On Friday the Senate declined to take up the House transportation package, meaning no local option this year for King County Metro. In a procedural vote to bring the measure to the floor, King County Senators Joe Fain (R-47), Steve Litzow (R-41), Andy Hill (R-45), Pam Roach (R-31), and Rodney Tom (D-48) voted no. There will be another chance next session to provide either direct funding or a new funding source for Metro to stave off impending service cuts, but in the meantime, staff resources at the agency will be directed to prepare for them. This means staff aren’t available to plan for much else, so the City of Seattle is funding a full time planner to assist Metro.
It’s important to remember that this entire situation was created by the legislature, in decision after decision after decision. It was the legislature that limited the Congestion Reduction Charge (which passed the KC Council with a supermajority) to only two years. It was the legislature that only provided Highway 99 construction mitigation money for half the length of construction disruptions. Both temporary funding sources expire in 2014, resulting in the current crisis. However, these are only issues due to an earlier and much larger attack on Metro: SB 6865. It wasn’t Tim Eyman that took away Metro’s stable funding, it was the legislature:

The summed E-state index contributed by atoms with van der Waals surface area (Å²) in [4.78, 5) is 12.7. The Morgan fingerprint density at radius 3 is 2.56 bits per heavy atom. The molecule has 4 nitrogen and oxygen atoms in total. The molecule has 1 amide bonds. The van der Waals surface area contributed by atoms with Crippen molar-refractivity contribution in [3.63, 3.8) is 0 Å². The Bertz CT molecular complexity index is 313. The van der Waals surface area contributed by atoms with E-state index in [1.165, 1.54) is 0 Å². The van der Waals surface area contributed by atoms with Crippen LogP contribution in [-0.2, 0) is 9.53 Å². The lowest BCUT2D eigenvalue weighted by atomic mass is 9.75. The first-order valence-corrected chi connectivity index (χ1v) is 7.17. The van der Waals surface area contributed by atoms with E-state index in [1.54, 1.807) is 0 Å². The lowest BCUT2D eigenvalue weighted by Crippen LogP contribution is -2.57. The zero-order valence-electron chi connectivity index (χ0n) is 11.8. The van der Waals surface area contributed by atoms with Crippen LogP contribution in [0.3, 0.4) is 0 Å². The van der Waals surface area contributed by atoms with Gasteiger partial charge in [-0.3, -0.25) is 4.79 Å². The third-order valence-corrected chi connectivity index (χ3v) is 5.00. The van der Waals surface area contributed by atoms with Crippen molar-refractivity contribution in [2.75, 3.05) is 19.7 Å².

At the November 1999 election the voters approved Initiative 695 which replaced the 2.2 percent state tax and the $2.00 clean air excise tax with a maximum annual license fee of $30 per vehicle. Although the Initiative was subsequently declared unconstitutional, the Legislature repealed these state taxes and established the $30 vehicle license fee by enacting SB 6865, Chapter 1, 1st Special Session, Laws of 2000, which was effective on January 1, 2000.
In 1999 the state provided 23% of transit funding in Washington, today it provides only 2%. For a state that claims to be a progessive leader we are at the bottom of the rankings in terms of state support for transit (national average is 22%). For a party that claims to dislike big government it is the height of hypocrisy to block local governments from enacting the will of their voters when it comes to local services.